(see, ) is based on 10 landmarks (Figure 2, Table 2) chosen to best describe the mandible morphology while taking into consideration the state of preservation of the fossils and especially of the Mezzena specimen. The method follows the protocol described in . We ran a Generalized Procrustes Analysis, a Principal Component Analysis (PCA) based on the procrustes residuals and a Discriminant Function Analysis (DFA) to discriminate three pre-defined groups (H. sapiens, H. neanderthalensis and H. heidelbergensis sensu ). The number of variables must be lower than 12 (smallest group number of specimens), thus this analysis uses the first 10 Principle Components (PC) which represent 90.02% of the total variance (Table S2, S4 and S5). The discrimination between these groups is used as a “pattern” to study the Mezzena mandible which is introduced a posteriori in the analysis. The Wilks’ lambda statistics (see, Table S4), used to validate the discrimination, necessitates covariance matrices equality of each group which can be tested using a Box’s M test (Table S4). A cross validated classification was then ran. It successively classifies all cases but one to develop a more reliable discriminant function and then categorizes the case that was left out (Table S7 and S8). Additionally, we tested the impact of size on specimen shape modifications in order to identify a possible allometric trend in our data. We used linear regression, which was calculated for each PCs involved in the computation of the discriminant functions when compared to centroid size (Table S6). We used Morphologika 2 v2.5  (APG, ACP, linear regression) and SPSS v11.5 ©SPSS Inc. 1989–2002 (linear Discriminant Function Analysis).
Genetic analysis, experimental procedures.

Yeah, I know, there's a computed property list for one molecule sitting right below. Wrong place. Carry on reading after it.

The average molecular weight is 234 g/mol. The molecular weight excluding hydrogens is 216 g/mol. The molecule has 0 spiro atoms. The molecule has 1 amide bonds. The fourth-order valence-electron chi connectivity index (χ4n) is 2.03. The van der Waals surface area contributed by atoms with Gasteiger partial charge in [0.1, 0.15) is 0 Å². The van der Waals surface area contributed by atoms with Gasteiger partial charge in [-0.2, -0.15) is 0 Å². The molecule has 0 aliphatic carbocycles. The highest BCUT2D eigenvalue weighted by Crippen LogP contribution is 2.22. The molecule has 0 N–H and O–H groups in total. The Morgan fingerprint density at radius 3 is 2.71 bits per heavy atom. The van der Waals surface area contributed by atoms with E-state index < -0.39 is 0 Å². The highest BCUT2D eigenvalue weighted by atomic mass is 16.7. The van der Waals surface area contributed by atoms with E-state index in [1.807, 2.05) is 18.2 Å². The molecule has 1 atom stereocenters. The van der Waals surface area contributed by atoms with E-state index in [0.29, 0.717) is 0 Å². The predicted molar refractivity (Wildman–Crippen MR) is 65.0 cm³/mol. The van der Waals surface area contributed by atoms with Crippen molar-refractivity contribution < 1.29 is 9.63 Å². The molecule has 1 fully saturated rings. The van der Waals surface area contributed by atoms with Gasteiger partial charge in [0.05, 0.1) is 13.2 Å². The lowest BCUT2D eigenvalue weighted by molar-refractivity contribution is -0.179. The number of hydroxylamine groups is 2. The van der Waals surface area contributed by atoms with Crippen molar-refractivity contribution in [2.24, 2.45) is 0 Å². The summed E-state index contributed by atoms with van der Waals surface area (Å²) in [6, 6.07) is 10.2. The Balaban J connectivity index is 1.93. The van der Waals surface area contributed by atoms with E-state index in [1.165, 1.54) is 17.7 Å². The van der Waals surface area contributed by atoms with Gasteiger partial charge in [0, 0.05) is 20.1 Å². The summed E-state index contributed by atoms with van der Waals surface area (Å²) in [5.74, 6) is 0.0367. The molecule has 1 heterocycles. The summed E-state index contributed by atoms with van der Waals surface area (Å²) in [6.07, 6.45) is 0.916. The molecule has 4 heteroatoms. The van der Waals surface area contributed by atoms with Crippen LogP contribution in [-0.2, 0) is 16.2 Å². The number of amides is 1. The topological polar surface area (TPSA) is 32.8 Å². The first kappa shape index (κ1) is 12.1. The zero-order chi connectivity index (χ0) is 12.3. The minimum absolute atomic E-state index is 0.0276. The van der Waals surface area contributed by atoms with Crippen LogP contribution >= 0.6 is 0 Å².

We performed three different extractions and two different PCRs for each extracts. All of the most stringent protocols and procedures for the analysis of ancient DNA have been followed –. Extraction was performed as described in , with UNG treatment  in order to minimize postmortem damage. mtDNA sequences were generated by using 60 cycles of PCR and 5 ul of extract. The strong inhibitory effect of the extract required a final 1 to 100 dilution to obtain positive amplifications. Different primer pairs were used, some of them designed to match Neanderthal-specific substitutions (Figure S1, Table S9). The PCR products were cloned using the TOPO TA Cloning kit (Invitrogen), according to the manufacturer’s instructions. Screening of white recombinant colonies was accomplished by PCR. The colonies were transferred into a 30-µl reaction mix (67 mM Tris HCl [pH 8.8], 2 mM MgCl2, 1 µM of each primer, 0.125 µM of each dNTP, and 0.75 U of Taq polymerase) containing M13 forward and reverse universal primers. After 5 min at 92°C, 30 cycles of PCR (30 s at 90°C, 1 min at 50°C, 1 min at 72°C) were performed and clones with an insert of the expected size were identified by agarose-gel electrophoresis. After purification of these PCR products with Microcon PCR devices (Amicon), a volume of 1.5 µl was cycle-sequenced, according to the BigDye Terminator kit (Applied Biosystems) supplier’s instructions. The sequence was determined using an Applied BioSystems 3100 DNA sequencer. The hypervariable region I of mtDNA was divided in seven amplicons (L 15995- H16132; L16022- H16095; L 16106- H 16282; NL 16223 -H16385; NL16230- NH16262; L16299-H16400; 3; L16311- H16402) but due to high DNA degradation we obtain only the fragment NL 16230 NH16262, in which all sequences were endogenous (Figure S1). All the substitutions observed in the MLS mtDNA jaw (determined between positions 16230 nt to 16262 nt) have been consistently reproduced in different amplifications and in three different extracts.